percent in a fashion that is simply unprecedented. While this has been devastating for a number of entities including highly oil dependent economies like Venezuela and Nigeria, there are some gains to be counted, nonetheless. It appears that this free fall can potentially translate into lower food prices thus stemming the tide of global hunger.

From the slums of Manila to the fields of Malawi, some of the world’s poorest regions could begin to experience a reduction in food bills. This is because a positive correlation exists between the price of oil and the cost of food in most regions. “For many poor people who spend a lot of their budget on food, this is good news, there is a high correlation between oil and food prices,” Shenggen Fan, Director General of the International Food Policy Research Institute, has been quoted as saying.

The reason for this correlation is simply because oil is a big driver of the costs incurred in transporting food between harvest fields and markets. Oil also influences food prices because fertilizers, pesticides and other similar farm inputs are derived from petroleum. According to the United States’ Department of Agriculture, energy and transportation costs may represent as much as 8 percent of the price for domestically produced foods and about 50 percent of the production costs for crops like wheat and corn in developed countries.

However, the extent to which falling oil prices reduces food costs in some of the most hungry regions of the world could be limited especially because most of the farmers in the developing regions are subsistent, meaning they may not use fertilizers at all and may not be connected to global commodity markets. Additionally, with the overall decline in food prices, they may also be getting less revenues from the food they grow, thus exacerbating the situation.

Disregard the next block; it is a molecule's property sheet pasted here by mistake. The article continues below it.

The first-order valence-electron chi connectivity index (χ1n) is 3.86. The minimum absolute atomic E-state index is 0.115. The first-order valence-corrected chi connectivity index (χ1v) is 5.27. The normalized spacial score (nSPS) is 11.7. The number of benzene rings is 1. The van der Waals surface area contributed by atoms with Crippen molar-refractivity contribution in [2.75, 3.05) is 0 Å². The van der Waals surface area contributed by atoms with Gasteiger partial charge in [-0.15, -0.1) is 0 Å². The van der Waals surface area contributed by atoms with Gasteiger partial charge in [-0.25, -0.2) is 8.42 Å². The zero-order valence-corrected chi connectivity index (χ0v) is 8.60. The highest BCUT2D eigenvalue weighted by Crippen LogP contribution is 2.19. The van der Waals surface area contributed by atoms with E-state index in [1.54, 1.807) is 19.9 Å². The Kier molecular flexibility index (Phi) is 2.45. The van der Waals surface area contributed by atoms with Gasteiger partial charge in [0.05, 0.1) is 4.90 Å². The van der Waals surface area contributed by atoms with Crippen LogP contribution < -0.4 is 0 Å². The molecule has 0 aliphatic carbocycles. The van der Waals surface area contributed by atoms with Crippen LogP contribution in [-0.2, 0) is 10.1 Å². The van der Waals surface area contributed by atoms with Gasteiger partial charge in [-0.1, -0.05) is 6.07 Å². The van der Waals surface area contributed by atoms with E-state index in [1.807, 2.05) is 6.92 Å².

So, the key beneficiaries of the oil crash will be consumers in developing countries like India, the Philippines and Bangladesh where the biggest items on cost structure are food and transportation.

Over and again, governments in oil-importing countries have been advised to leverage this macro incident by reducing or eliminating all oil-related subsidies and investing the gains in other critical areas such as rural infrastructure instead. Investing in agricultural research, new technologies and enabling infrastructure such as roads can position such economies in a way that allows the lower income citizens to enjoy the downward trend in oil prices.

“The political costs for lowering these subsidies will be lower now that oil prices have dropped, this money should be freed up for rural infrastructure, public services and irrigation projects,” says Arif Husain, Chief Economist for the World Food Programme (WFP).

Given that total global expenditure for fossil fuel subsidies amounted to $548 billion in 2013, according to the International Energy Agency, a lot of potentials can, indeed, be unleashed from the elimination of fossil subsidies.

By Emmanuel Iruobe

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